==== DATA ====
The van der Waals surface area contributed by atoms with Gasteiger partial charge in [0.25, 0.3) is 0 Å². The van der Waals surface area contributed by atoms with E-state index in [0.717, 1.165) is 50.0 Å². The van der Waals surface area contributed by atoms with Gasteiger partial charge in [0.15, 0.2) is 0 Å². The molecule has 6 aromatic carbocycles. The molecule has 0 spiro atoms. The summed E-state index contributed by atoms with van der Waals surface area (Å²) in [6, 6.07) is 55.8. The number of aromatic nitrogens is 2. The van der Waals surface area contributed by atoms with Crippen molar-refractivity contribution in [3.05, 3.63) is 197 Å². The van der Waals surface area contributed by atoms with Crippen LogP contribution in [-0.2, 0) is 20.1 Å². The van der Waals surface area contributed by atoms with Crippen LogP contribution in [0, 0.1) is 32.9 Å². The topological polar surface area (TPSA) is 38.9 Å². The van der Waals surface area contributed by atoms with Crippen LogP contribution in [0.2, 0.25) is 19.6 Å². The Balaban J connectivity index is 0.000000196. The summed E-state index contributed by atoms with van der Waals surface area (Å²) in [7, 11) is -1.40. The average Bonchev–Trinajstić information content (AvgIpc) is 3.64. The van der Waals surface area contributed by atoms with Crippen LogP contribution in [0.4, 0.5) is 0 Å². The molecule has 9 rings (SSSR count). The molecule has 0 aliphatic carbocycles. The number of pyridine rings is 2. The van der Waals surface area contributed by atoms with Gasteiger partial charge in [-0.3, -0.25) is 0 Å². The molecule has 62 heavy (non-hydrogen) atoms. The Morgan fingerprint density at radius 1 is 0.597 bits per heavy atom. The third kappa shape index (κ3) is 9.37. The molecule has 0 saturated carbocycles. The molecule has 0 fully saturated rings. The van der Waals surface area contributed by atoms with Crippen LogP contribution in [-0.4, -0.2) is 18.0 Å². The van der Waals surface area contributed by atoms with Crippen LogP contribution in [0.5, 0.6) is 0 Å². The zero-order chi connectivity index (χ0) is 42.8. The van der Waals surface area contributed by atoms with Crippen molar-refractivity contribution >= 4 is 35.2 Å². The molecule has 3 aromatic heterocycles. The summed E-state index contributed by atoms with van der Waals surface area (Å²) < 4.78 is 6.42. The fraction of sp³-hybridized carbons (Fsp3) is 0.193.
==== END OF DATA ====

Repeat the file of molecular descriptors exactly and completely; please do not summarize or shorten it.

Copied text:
The van der Waals surface area contributed by atoms with Gasteiger partial charge in [0.25, 0.3) is 0 Å². The van der Waals surface area contributed by atoms with E-state index in [0.717, 1.165) is 50.0 Å². The van der Waals surface area contributed by atoms with Gasteiger partial charge in [0.15, 0.2) is 0 Å². The molecule has 6 aromatic carbocycles. The molecule has 0 spiro atoms. The summed E-state index contributed by atoms with van der Waals surface area (Å²) in [6, 6.07) is 55.8. The number of aromatic nitrogens is 2. The van der Waals surface area contributed by atoms with Crippen molar-refractivity contribution in [3.05, 3.63) is 197 Å². The van der Waals surface area contributed by atoms with Crippen LogP contribution in [-0.2, 0) is 20.1 Å². The van der Waals surface area contributed by atoms with Crippen LogP contribution in [0, 0.1) is 32.9 Å². The topological polar surface area (TPSA) is 38.9 Å². The van der Waals surface area contributed by atoms with Crippen LogP contribution in [0.2, 0.25) is 19.6 Å². The Balaban J connectivity index is 0.000000196. The summed E-state index contributed by atoms with van der Waals surface area (Å²) in [7, 11) is -1.40. The average Bonchev–Trinajstić information content (AvgIpc) is 3.64. The van der Waals surface area contributed by atoms with Crippen LogP contribution in [0.4, 0.5) is 0 Å². The molecule has 9 rings (SSSR count). The molecule has 0 aliphatic carbocycles. The number of pyridine rings is 2. The van der Waals surface area contributed by atoms with Gasteiger partial charge in [-0.3, -0.25) is 0 Å². The molecule has 62 heavy (non-hydrogen) atoms. The Morgan fingerprint density at radius 1 is 0.597 bits per heavy atom. The third kappa shape index (κ3) is 9.37. The molecule has 0 saturated carbocycles. The molecule has 0 fully saturated rings. The van der Waals surface area contributed by atoms with Crippen LogP contribution in [-0.4, -0.2) is 18.0 Å². The van der Waals surface area contributed by atoms with Crippen LogP contribution in [0.5, 0.6) is 0 Å². The zero-order chi connectivity index (χ0) is 42.8. The van der Waals surface area contributed by atoms with Crippen molar-refractivity contribution >= 4 is 35.2 Å². The molecule has 3 aromatic heterocycles. The summed E-state index contributed by atoms with van der Waals surface area (Å²) < 4.78 is 6.42. The fraction of sp³-hybridized carbons (Fsp3) is 0.193.